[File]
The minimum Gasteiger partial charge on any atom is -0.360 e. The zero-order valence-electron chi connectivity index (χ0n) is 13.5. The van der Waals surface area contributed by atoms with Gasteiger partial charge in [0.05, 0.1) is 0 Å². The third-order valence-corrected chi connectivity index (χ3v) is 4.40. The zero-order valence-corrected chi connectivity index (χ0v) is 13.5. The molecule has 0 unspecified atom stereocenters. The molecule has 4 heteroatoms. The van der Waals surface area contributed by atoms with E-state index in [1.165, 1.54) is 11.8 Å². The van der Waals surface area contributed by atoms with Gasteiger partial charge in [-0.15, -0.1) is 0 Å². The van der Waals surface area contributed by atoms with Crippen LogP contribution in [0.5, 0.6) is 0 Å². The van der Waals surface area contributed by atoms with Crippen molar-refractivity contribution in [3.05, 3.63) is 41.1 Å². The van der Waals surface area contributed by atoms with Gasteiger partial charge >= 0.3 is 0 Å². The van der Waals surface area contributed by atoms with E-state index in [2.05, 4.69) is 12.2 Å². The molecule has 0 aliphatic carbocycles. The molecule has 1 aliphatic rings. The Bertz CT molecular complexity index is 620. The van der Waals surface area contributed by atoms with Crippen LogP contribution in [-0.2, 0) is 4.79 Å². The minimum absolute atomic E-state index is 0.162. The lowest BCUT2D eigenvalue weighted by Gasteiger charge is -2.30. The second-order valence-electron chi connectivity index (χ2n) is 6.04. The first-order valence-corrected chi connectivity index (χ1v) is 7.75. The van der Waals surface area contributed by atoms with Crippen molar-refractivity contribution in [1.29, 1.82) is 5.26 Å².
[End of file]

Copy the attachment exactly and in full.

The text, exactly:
The minimum Gasteiger partial charge on any atom is -0.360 e. The zero-order valence-electron chi connectivity index (χ0n) is 13.5. The van der Waals surface area contributed by atoms with Gasteiger partial charge in [0.05, 0.1) is 0 Å². The third-order valence-corrected chi connectivity index (χ3v) is 4.40. The zero-order valence-corrected chi connectivity index (χ0v) is 13.5. The molecule has 0 unspecified atom stereocenters. The molecule has 4 heteroatoms. The van der Waals surface area contributed by atoms with E-state index in [1.165, 1.54) is 11.8 Å². The van der Waals surface area contributed by atoms with Gasteiger partial charge in [-0.15, -0.1) is 0 Å². The van der Waals surface area contributed by atoms with Crippen LogP contribution in [0.5, 0.6) is 0 Å². The van der Waals surface area contributed by atoms with Crippen molar-refractivity contribution in [3.05, 3.63) is 41.1 Å². The van der Waals surface area contributed by atoms with Gasteiger partial charge >= 0.3 is 0 Å². The van der Waals surface area contributed by atoms with E-state index in [2.05, 4.69) is 12.2 Å². The molecule has 0 aliphatic carbocycles. The molecule has 1 aliphatic rings. The Bertz CT molecular complexity index is 620. The van der Waals surface area contributed by atoms with Crippen LogP contribution in [-0.2, 0) is 4.79 Å². The minimum absolute atomic E-state index is 0.162. The lowest BCUT2D eigenvalue weighted by Gasteiger charge is -2.30. The second-order valence-electron chi connectivity index (χ2n) is 6.04. The first-order valence-corrected chi connectivity index (χ1v) is 7.75. The van der Waals surface area contributed by atoms with Crippen molar-refractivity contribution in [1.29, 1.82) is 5.26 Å².